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Proving Entitlement to Long-Term Disability Benefits Under ERISA Requires More Than Just A Disabling Medical Condition

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Every good long-term disability lawyer knows that getting a claim approved requires more than just showing that her client suffers from a disabling health condition.  There are nearly two million people living in the San Jose metropolitan, and approximately 23% of those people in the workforce will require some form of disability leave during their career.  Many companies located in the San Jose area, such as Intel Corporation, Google, Apple Inc., Advanced Micro Devices, Inc., Applied Materials, Inc., offer employees group short-term and long-term disability benefits.  However, many employees are not aware of the requirements for coverage until they need to submit a claim for benefits.  Most disability plans, or insurance policies funding those plans, require claimants to establish several requirements beyond the existence of a physical or mental impairment.

One typical requirement for disability benefits is that the claimant suffer income loss as a result of the disability.  In most cases, proving income loss is not an issue.  In some cases, however, it is unclear whether a disability is the cause of income loss.  For example, in a recent court decision, Host v. First Unum Life Ins. Co., No. CV 13-11578-GAO (D. Mass. July 13, 2016), the court ruled that it was unreasonable for Unum to deny Plaintiff Host long-term disability benefits based on its reliance of verbal information Unum received from the employer about the reason for Host’s loss of income.  In this case, Plaintiff Host had alleged that his employer discriminated against him and the discrimination was the reason behind the denial of his bonus and his termination from employment.  The employer represented that it made decisions about Host’s pay and employment without consideration of discriminatory reasons.  Because of the conflicting allegations and evidence, the court believed that Unum abused its discretion by simply accepting what the employer told Unum over the phone in three separate telephone conversations.  The court ordered Unum to reconsider Host’s long-term disability claim by conducting a more detailed inquiry into the relationship between Plaintiff’s injury and his income loss.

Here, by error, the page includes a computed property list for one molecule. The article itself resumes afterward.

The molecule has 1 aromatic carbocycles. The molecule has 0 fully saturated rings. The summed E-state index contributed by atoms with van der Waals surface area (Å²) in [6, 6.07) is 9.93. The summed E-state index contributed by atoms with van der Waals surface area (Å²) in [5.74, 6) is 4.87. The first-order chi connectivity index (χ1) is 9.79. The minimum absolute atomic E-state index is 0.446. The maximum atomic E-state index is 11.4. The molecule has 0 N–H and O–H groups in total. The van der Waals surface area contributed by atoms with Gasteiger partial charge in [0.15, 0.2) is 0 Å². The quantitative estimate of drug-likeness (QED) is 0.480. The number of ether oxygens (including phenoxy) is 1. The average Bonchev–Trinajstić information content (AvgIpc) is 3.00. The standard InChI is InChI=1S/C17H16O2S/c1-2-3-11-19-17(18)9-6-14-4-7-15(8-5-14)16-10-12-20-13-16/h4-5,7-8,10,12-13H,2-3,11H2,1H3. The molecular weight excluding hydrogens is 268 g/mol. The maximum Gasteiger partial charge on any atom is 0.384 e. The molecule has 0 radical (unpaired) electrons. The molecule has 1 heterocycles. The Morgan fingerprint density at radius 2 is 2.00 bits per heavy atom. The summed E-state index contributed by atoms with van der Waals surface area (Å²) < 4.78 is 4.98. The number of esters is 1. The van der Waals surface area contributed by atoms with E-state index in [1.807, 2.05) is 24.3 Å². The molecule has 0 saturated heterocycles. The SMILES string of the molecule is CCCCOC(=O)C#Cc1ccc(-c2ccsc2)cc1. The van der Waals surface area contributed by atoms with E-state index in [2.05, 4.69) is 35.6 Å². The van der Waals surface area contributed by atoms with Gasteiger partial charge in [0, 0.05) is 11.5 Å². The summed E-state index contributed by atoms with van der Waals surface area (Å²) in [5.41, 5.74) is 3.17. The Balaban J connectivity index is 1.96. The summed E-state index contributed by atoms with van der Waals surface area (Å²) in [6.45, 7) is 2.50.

Sometimes the income loss issue is complicated by a reduction in hours prior to the time an employee files a disability claim.  Many full-time employees who experience a disabling medical condition will attempt to continue working on a part-time basis. Insurance companies trying to find a way to reduce their liability for a long-term disability claim will sometimes argue that they should pay benefits based on a claimant’s reduced salary, rather than the salary based on full-time employment.  In these situations, it is important that claimants consult with a knowledgeable ERISA attorney about how disability benefits should be calculated under their employer’s group disability plan.

The attorneys of Kantor & Kantor LLP represent employees from all over the Bay Area – including San Francisco, Oakland, and San Jose – in their ERISA benefit claims.  Our knowledge of the major Bay Area employers and their disability plans gives us a unique advantage in the representation of clients with long-term disability claims.

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